Human beings have an obscure but persistent longing for permanence. If we find a good thing, we want it to go on indefinitely, and that goes for jobs as well as other things. But it’s generally a bad thing to use legislation or union muscle to artificially preserve specific categories of jobs in the face of technological changes. This kind of thing carried to an extreme produces the antique-car museum that is Cuba, and stifles the increasing technology-fueled productivity that Crichton praises in his article. If increased productivity means we can do more with less, the economy as a whole benefits, but some people stand more of a chance to benefit than others.

Today’s truckdriver in an earlier time might have been my grandfather’s iceman, who routinely lugged 300-pound blocks of ice around in a horse-drawn wagon and hauled chunks of it into kitchen iceboxes. The electric refrigerator eliminated those jobs by the 1950s, but at the same time the trucking industry grew and eventually supplanted rail as a dominant form of goods transport. And it takes a lot more truckers than it does railroad workers to deliver the same amount of stuff.

So far, autonomous-driving technology is expanding into what the New York Times terms a regulatory vacuum. A few states have passed laws either licensing or restricting such cars, but in most states it is still neither prohibited nor explicitly allowed.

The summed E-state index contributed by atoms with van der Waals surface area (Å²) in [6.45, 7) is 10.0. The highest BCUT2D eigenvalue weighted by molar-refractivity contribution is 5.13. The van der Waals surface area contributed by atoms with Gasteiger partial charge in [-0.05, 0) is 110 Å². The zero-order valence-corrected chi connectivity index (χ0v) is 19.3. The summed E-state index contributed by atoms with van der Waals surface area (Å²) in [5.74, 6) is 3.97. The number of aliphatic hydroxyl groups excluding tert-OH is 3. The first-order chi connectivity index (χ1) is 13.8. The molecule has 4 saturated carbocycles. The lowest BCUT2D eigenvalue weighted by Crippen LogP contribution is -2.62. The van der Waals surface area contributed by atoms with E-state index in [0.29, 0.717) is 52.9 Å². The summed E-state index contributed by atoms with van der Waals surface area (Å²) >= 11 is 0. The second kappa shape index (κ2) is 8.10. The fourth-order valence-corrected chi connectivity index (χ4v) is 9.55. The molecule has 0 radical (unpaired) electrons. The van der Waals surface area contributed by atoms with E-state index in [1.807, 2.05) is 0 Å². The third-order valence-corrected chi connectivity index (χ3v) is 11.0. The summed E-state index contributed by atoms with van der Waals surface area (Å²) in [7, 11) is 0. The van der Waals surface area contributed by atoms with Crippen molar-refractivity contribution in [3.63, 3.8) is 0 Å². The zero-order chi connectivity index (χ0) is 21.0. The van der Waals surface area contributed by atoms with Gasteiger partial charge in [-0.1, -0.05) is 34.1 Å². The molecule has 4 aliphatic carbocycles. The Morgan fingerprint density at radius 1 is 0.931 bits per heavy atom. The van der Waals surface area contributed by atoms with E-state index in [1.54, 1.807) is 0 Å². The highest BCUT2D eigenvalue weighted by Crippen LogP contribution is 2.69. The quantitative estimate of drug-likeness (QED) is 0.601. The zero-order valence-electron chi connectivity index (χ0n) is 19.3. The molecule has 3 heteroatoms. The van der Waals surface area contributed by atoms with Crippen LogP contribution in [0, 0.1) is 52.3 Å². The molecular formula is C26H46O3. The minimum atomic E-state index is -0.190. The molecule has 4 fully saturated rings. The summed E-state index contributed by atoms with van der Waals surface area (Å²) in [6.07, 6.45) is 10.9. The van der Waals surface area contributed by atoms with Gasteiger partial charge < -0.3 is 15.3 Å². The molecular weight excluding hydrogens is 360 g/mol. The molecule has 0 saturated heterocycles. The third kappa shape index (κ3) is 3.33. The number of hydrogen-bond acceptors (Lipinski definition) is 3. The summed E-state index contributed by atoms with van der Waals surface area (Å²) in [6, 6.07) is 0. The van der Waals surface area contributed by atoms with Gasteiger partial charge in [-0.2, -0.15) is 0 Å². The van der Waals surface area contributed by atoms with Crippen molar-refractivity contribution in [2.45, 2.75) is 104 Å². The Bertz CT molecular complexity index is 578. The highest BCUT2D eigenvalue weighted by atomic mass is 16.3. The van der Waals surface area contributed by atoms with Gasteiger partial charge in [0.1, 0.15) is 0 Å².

Eventually, a driverless car will be involved in a fatal accident. We may or may not hear about it, depending on the skill of the automaker’s PR people. But whenever such an accident becomes public knowledge, the National Highway Traffic Safety Administration will then receive its legal warrant to examine the whole issue of autonomous vehicles. The outcome of its study will be critical to the question of whether the technology will continue to be deployed smoothly and cautiously, or whether labor groups such as truckdrivers who feel threatened by it will seize on the incident to mount a crippling regulatory attack that will stop the technology in its tracks. If that happens, the nation as a whole may end up the loser.

The growth of a new technology is a fascinating thing, bound up in both technical and social issues that can hinge on small but critical events. The next few years will show whether driverless cars make it big and relieve most of us from what is often a burden—and whether they relieve thousands or millions of professional drivers of their jobs.

Sources: Danny Crichton’s article, “Fear Not the Robot,” appeared in the May 4, 2015 edition of National Review, pp. 34-35. The May 2, 2015 online edition of the New York Times carried the article “Hands-Free Cars Take Wheel, and Law Isn’t Stopping Them,” by Aaron M. Kessler, at http://www.nytimes.com/2015/05/03/business/hands-free-cars-take-wheel-and-law-isnt-stopping-them.html. The statistic about the number of professional truckdrivers in the U. S. was from the website http://www.alltrucking.com/faq/truck-drivers-in-the-usa/. And my grandfather really did run an ice plant for a number of years in the 1930s.

Karl D. Stephan is a professor of electrical engineering at Texas State University in San Marcos, Texas. This article has been republished, with permission, from his blog, Engineering Ethics, which is a MercatorNet partner site. 

Karl D. Stephan received the B. S. in Engineering from the California Institute of Technology in 1976. Following a year of graduate study at Cornell, he received the Master of Engineering degree in 1977...